by Dennis Crouch
Petitioners in Thaler v. Vidal ask the Supreme Court one simple question:
Does the Patent Act categorically restrict the statutory term ‘inventor’ to human beings alone?
Thaler Petition for Writ of Certiorari. Only a court with substantial hubris would be willing to take-on this case, but I’m confident that the Supreme Court is up for the task.
The power of AI tools has become viscerally apparent over the past few months and hopefully members of the court have been shown chatGPT or some other generative AI tools that are now widely available (if still quite flawed). We are are now at a point where it is easy to see an AI tool creating inventive output. And, even if recognition of the invention is fundamental to the inventing process, the AI tools certainly provide sufficient contribution to be considered for joint inventorship.
In general, we take an objective approach to patentability focusing on whether the result is a substantial step beyond what was known before and looking for objective evidence within the patent document of sufficient disclosure. Some early 20th century courts had alluded to a potential subjective test, but Congress rejected that in the 1952 Patent Act, writing that “Patentability shall not be negatived by the manner in which the invention was made.” 35 U.S.C. 103. The basic idea here is that we have a public policy goal of encouraging innovation and invention, “promot[ing] the Progress of Science and useful Arts.” And Congress concluded that a key way to get results is to reward results.
In Thaler’s case, the PTO and courts short-circuited the patentability analysis because the purported inventor is a machine, and machines simply are not permitted to be inventors.
The pending case involves a human named Thaler (Dr. Stephen Thaler) who created an “imagination engine” named DABUS. According to thus-far undisputed allegations, DABUS created two inventions and also recognized their utility without any specific guidance from a human. In Thaler’s view, DABUS was the inventor since it was the “individual . . . who invented or discovered the subject matter of the invention.” 35 USC 100(f). But, the USPTO refused to award a patent because the listed inventor was inhuman.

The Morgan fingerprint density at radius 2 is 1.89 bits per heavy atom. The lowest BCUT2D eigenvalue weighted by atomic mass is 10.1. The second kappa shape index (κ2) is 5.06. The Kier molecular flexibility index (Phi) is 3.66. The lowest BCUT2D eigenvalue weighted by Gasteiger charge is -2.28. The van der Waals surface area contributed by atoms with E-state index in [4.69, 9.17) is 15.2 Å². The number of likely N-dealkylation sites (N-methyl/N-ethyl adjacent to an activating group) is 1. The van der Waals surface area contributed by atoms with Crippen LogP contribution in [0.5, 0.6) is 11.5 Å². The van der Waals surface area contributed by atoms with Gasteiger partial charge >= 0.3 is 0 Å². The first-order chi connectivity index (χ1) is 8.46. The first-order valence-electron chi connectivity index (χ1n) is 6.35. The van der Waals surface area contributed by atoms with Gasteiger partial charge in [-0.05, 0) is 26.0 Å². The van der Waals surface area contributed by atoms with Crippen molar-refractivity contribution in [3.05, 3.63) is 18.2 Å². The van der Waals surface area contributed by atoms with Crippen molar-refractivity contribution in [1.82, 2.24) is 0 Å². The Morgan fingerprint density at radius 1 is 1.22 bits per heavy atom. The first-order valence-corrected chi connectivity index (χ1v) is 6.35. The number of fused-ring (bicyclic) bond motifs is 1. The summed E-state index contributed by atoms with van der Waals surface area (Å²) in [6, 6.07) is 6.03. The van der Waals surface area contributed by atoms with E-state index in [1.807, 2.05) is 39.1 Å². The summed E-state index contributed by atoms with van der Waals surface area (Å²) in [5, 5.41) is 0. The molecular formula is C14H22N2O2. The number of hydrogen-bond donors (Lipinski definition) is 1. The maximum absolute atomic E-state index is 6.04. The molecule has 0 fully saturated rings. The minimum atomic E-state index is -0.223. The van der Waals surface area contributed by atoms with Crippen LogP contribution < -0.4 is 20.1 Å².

On appeal, the Federal Circuit affirmed — holding that the word “individual” found in 100(f) was properly interpreted as applying only to humans. One oddity of this conclusion is that definition was added in 2011 as part of the America Invents Act, and without any suggestion on record that the amendment was intended to exclude robots or non-humans.
Thaler’s new petition asks the U.S. Supreme Court to take up the case and so some simple statutory interpretation of the word “individual” in context of Section 100(f) and (g). According to Thaler, the statute is designed to focus attention on the entity that actually does the inventing and does not limit its scope to “humans” or “natural persons,” the common mechanisms used by Congress.
Professor Ryan Abbot has been Counsel of Record for Thaler throughout the case. Thaler added Mark Davies and his Orrick team for this petition. Earlier in March, the UK Supreme Court heard oral arguments regarding the UK version of the patent, asking whether “section 13(2)(a) of the Patents Act 1977 (the “1977 Act”) require a person to be named as the inventor in all cases, including where the applicant believes the invention was created by an AI machine in the absence of a traditional human inventor?” The UKIPO Comptroller-General refused the application and that decision was affirmed on appeal.  EWCA Civ 1374.
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Assuming Thaler loses here, the unsatisfying solution appears to be that the owner or user of the AI will simply be claiming rights as the constructive inventor. Thaler has a pending application in the EPO suggesting himself as the inventor as owner of DABUS. This approach substantially stretches the law of inventorship. In the U.S., limitations on challenging inventors mean that many inventive entities can de facto stretch the notion of inventorship without getting caught.
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If you are interested in supporting Thaler’s position, brief in support will be in about 30-days. (Depending upon the docket date, that has not been released yet).